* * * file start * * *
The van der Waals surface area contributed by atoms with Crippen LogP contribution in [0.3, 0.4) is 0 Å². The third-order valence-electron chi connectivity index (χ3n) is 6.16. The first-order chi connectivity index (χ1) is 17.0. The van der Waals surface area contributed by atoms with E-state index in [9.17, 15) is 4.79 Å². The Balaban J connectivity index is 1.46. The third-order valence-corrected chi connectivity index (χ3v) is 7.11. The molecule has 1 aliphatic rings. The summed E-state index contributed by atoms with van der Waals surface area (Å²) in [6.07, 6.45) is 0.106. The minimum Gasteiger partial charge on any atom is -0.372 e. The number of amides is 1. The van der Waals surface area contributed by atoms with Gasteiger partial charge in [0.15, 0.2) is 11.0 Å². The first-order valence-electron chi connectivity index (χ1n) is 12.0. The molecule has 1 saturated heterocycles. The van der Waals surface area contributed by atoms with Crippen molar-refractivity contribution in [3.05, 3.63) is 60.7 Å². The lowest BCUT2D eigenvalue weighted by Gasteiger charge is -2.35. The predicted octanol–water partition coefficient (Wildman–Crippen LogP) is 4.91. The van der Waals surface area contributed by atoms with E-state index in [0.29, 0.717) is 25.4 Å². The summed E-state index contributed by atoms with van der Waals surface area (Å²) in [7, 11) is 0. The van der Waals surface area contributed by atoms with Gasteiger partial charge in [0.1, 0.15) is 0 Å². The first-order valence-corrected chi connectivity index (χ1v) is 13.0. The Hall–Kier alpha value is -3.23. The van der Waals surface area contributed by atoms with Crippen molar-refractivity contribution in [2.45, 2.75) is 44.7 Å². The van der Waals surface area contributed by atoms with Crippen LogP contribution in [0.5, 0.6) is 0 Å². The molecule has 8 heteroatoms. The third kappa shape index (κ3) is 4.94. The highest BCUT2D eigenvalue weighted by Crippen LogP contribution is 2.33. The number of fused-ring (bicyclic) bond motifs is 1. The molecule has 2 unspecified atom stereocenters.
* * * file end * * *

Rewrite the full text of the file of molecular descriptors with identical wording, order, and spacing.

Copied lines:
The van der Waals surface area contributed by atoms with Crippen LogP contribution in [0.3, 0.4) is 0 Å². The third-order valence-electron chi connectivity index (χ3n) is 6.16. The first-order chi connectivity index (χ1) is 17.0. The van der Waals surface area contributed by atoms with E-state index in [9.17, 15) is 4.79 Å². The Balaban J connectivity index is 1.46. The third-order valence-corrected chi connectivity index (χ3v) is 7.11. The molecule has 1 aliphatic rings. The summed E-state index contributed by atoms with van der Waals surface area (Å²) in [6.07, 6.45) is 0.106. The minimum Gasteiger partial charge on any atom is -0.372 e. The number of amides is 1. The van der Waals surface area contributed by atoms with Gasteiger partial charge in [0.15, 0.2) is 11.0 Å². The first-order valence-electron chi connectivity index (χ1n) is 12.0. The molecule has 1 saturated heterocycles. The van der Waals surface area contributed by atoms with Crippen molar-refractivity contribution in [3.05, 3.63) is 60.7 Å². The lowest BCUT2D eigenvalue weighted by Gasteiger charge is -2.35. The predicted octanol–water partition coefficient (Wildman–Crippen LogP) is 4.91. The van der Waals surface area contributed by atoms with E-state index in [0.29, 0.717) is 25.4 Å². The summed E-state index contributed by atoms with van der Waals surface area (Å²) in [7, 11) is 0. The van der Waals surface area contributed by atoms with Gasteiger partial charge in [0.1, 0.15) is 0 Å². The first-order valence-corrected chi connectivity index (χ1v) is 13.0. The Hall–Kier alpha value is -3.23. The van der Waals surface area contributed by atoms with Crippen molar-refractivity contribution in [2.45, 2.75) is 44.7 Å². The van der Waals surface area contributed by atoms with Crippen LogP contribution in [0.5, 0.6) is 0 Å². The molecule has 8 heteroatoms. The third kappa shape index (κ3) is 4.94. The highest BCUT2D eigenvalue weighted by Crippen LogP contribution is 2.33. The number of fused-ring (bicyclic) bond motifs is 1. The molecule has 2 unspecified atom stereocenters.